Typhonium flagelliforme decreases telomerase expression in HeLa cervical cancer cells

Abstract: Cancer cells have a relatively high telomerase activity compared to normal cells, so that cancer cells have the ability for continued proliferation and uncontrolled mitosis. Telomerase is an enzyme responsible for the length of telomeres, DNA segments located at the ends of eukaryotic chromosomes. Natural materials such as rodent tuber (Typhonium flagelliforme) have anticancer potential. The purpose of the present study was to determine the effects of Typhonium flagelliforme extract on telomerase expression in HeLa cervical cancer and T47D breast cancer cells.
This experimental laboratory study was conducted on cultured HeLa and T47D cancer cell lines, with normal Vero cells as controls, and using RPMI and M199 culture media. The study comprised three groups, i.e. controls, and groups receiving Typhonium flagelliforme extract at doses of ½ IC50 and IC50. Telomerase expression was measured by immunohistochemistry (IHC). Analysis of variance and LSD multiple comparison test were used to analyze the data.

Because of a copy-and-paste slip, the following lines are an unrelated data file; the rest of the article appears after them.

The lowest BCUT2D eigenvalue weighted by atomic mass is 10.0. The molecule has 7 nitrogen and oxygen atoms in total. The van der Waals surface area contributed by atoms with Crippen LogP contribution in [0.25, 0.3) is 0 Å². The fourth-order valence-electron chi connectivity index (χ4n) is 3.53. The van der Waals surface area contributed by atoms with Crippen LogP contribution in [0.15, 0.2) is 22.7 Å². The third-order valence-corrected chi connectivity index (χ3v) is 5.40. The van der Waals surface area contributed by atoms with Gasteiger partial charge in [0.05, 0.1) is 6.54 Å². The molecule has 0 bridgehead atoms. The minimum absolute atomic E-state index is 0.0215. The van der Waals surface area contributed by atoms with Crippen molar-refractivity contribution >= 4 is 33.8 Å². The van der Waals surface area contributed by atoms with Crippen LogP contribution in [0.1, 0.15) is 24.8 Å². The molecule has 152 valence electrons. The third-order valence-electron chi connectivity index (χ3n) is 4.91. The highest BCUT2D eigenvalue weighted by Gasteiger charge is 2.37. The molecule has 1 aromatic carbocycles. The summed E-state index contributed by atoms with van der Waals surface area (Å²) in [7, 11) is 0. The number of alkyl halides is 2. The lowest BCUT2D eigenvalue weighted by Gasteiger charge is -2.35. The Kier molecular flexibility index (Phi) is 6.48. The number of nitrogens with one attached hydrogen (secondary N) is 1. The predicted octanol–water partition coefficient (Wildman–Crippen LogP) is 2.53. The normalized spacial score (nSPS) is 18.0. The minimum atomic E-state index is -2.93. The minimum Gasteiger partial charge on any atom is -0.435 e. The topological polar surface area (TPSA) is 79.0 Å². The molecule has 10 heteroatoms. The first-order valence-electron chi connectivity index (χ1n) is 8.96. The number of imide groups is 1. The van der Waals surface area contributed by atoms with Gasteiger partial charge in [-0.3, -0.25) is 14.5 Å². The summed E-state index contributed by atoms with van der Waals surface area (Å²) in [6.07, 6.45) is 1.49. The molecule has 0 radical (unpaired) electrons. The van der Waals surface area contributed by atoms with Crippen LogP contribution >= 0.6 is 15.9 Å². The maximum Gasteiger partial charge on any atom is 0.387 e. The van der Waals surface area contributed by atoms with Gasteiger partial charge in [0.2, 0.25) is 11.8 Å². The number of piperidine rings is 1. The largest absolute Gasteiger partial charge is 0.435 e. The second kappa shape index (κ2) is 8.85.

Telomerase expression in cancer cells showed significantly higher values compared to normal Vero cells. Typhonium flagelliforme extract was capable of significantly decreasing telomerase expression in cancer cells receiving the extract.
Typhonium flagelliforme extract at different doses is capable of decreasing telomerase expression more effectively in cervical cancer cells than in breast cancer cells. This study shows that Typhonium flagelliforme may have anti-cancer activity, necessitating further investigations.
Keywords: Telomerase; IHC; Typhonium flagelliforme; HeLa and T47D cancer cells
Author: Endang Purwaningsih, Yulia Suciati, Etty Widayanti
Journal Code: jpkedokterangg160062